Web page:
International Union: In response to a threatened lawsuit, SIU twice
published a summary of the Act as part of the President's "Know
Your Rights" column in the union newspaper. SIU's website also
includes the summary of the LMRDA. Members say new members are not provided
the summary and that it has not reappeared in the newspaper.
and Evasive Compliance:
- Ironworkers Union:
After being threatened with a lawsuit, it published the summary in the
June, 2001 issue of the Iron Worker magazine. Nothing More.
- UTU. United Transportation
Union: After being threatened with a lawsuit, it promised to abide by
the Machinist decision and promptly posted the summary on its website
and published it once in its magazine. However, it subsequently removed
the website notice, thereby casting doubt on its readiness to remain
in continuing compliance.
- UBCJ. United Brotherhood
of Carpenters: In an apparent effort to forestall a threatened lawsuit,
it printed a summary of the Act in an issue of its Journal on dark blue
paper which cannot be photocopied. Nothing more.
- NALC. National
Association of Letter Carriers: In response to a member's demand and
a threatened lawsuit, it published a summary of the Act in the February,
2002 Postal Record. Nothing more.
- IATSE. International
Alliance of Theatrical and Stage Employees: At its 2001 convention,
a group of delegates introduced a motion to require the union to post
a summary of the Act on its website. Motion defeated.
- NTEU. National
Treasury Employees Union: In rejecting a member's demand in 2001, NTEU
President Colleen Kelley asserted that because her union represented
government employees, it was exempt from any duty to inform its members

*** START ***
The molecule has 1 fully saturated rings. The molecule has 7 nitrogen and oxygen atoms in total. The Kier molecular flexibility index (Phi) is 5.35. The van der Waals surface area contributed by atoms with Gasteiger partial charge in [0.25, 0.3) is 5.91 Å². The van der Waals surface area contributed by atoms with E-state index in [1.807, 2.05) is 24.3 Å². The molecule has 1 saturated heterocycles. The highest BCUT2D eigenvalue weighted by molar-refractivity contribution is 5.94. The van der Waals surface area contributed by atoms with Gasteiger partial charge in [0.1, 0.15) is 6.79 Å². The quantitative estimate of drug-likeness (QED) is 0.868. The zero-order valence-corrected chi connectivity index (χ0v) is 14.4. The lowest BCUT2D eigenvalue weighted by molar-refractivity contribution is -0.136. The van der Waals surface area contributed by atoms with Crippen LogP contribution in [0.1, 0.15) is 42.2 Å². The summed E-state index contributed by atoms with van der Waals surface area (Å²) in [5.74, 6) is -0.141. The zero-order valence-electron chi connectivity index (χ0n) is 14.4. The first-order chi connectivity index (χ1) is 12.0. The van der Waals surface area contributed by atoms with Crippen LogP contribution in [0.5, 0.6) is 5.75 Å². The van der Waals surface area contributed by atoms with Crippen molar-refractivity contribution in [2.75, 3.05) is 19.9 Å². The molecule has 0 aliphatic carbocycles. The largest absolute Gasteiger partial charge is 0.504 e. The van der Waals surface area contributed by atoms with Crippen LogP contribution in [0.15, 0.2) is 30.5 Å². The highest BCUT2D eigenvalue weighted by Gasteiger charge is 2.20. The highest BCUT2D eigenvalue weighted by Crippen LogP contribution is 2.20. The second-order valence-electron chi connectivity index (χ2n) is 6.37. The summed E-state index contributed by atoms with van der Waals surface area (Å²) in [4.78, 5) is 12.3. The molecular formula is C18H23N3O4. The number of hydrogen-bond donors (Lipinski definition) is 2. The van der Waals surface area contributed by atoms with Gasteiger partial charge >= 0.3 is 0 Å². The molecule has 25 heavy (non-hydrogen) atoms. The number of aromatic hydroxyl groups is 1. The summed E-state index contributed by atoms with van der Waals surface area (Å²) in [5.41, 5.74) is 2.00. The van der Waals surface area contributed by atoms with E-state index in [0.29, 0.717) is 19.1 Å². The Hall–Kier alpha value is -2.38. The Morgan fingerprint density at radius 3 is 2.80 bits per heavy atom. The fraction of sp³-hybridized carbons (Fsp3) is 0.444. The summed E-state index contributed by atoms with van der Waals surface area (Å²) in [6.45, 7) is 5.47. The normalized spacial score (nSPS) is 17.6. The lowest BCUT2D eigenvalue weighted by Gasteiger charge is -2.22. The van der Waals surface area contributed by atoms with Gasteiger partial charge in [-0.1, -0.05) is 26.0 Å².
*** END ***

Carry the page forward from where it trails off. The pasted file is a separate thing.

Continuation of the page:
about their statutory, democratic protections.
- US DOL. United
States Department of Labor: it does not have authority to compel unions
to comply with Section 105, one reason unions have been able to ignore
their duty to inform members about their rights under the LMRDA for
the past 40-plus years. (A bill is pending in Congress to give the DOL
enforcement authority.) However, the DOL does have responsibility under
the Civil Service Reform Act of 1978 for protecting the rights of federal
unionists, rights that parallel those in the LMRDA. And, for the past
25 years, the DOL has failed to compel federal unions (including NTEU)
to inform their members about their democratic rights. In the Spring
of 2002, AUD petitioned the DOL to promulgate a new rule that would
mimic Section 105 and require unions representing federal workers to
inform their members about their rights (see below). DOL has not responded
to the petition.
here to check your union's homepage.
here for link to the IAM home page (www.iamaw.org)
here for link to UDR article on the Thomas v. IAM case.
Other articles on
LMRDA Section 105:
employees can help enforce members' right to know
of CSRA rights for Federal employees: text of regulation
Still Subverting Union Democracy in 2005
Federal unions must let their members know
105 Update: Obeying union democracy law, belatedly
points in battle for democracy
Some unions hate to say, "you
have legal rights."
Court to IAM: Inform
members of their rights
Is your union in compliance with Section 105
of the LMRDA?
Text of LMRDA Section 105